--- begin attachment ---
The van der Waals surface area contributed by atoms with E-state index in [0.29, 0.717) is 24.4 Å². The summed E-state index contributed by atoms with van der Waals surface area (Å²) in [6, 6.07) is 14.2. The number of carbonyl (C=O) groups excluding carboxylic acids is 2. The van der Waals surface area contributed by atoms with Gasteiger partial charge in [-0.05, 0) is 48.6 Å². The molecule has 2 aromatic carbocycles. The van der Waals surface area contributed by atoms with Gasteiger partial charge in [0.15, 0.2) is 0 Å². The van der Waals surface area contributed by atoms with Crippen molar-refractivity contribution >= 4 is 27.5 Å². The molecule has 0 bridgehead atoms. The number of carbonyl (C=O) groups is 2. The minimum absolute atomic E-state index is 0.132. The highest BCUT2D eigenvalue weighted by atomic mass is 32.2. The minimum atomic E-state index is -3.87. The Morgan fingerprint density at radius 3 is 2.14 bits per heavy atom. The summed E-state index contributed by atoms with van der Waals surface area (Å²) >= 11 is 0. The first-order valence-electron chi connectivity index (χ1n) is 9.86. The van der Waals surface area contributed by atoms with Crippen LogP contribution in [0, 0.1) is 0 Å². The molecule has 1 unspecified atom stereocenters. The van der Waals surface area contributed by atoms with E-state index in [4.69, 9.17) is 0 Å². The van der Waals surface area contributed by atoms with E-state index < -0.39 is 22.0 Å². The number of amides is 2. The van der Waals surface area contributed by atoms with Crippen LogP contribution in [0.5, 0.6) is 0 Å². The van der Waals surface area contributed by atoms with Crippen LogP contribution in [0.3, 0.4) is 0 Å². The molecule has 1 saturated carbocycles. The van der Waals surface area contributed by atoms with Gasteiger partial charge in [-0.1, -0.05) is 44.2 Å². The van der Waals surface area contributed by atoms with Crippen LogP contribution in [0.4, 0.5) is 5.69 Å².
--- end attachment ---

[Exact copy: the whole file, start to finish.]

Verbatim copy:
The van der Waals surface area contributed by atoms with E-state index in [0.29, 0.717) is 24.4 Å². The summed E-state index contributed by atoms with van der Waals surface area (Å²) in [6, 6.07) is 14.2. The number of carbonyl (C=O) groups excluding carboxylic acids is 2. The van der Waals surface area contributed by atoms with Gasteiger partial charge in [-0.05, 0) is 48.6 Å². The molecule has 2 aromatic carbocycles. The van der Waals surface area contributed by atoms with Gasteiger partial charge in [0.15, 0.2) is 0 Å². The van der Waals surface area contributed by atoms with Crippen molar-refractivity contribution >= 4 is 27.5 Å². The molecule has 0 bridgehead atoms. The number of carbonyl (C=O) groups is 2. The minimum absolute atomic E-state index is 0.132. The highest BCUT2D eigenvalue weighted by atomic mass is 32.2. The minimum atomic E-state index is -3.87. The Morgan fingerprint density at radius 3 is 2.14 bits per heavy atom. The summed E-state index contributed by atoms with van der Waals surface area (Å²) >= 11 is 0. The first-order valence-electron chi connectivity index (χ1n) is 9.86. The van der Waals surface area contributed by atoms with Crippen LogP contribution in [0, 0.1) is 0 Å². The molecule has 1 unspecified atom stereocenters. The van der Waals surface area contributed by atoms with E-state index in [4.69, 9.17) is 0 Å². The van der Waals surface area contributed by atoms with E-state index < -0.39 is 22.0 Å². The number of amides is 2. The van der Waals surface area contributed by atoms with Crippen LogP contribution in [0.5, 0.6) is 0 Å². The van der Waals surface area contributed by atoms with Crippen LogP contribution in [0.3, 0.4) is 0 Å². The molecule has 1 saturated carbocycles. The van der Waals surface area contributed by atoms with Gasteiger partial charge in [-0.1, -0.05) is 44.2 Å². The van der Waals surface area contributed by atoms with Crippen LogP contribution in [0.4, 0.5) is 5.69 Å².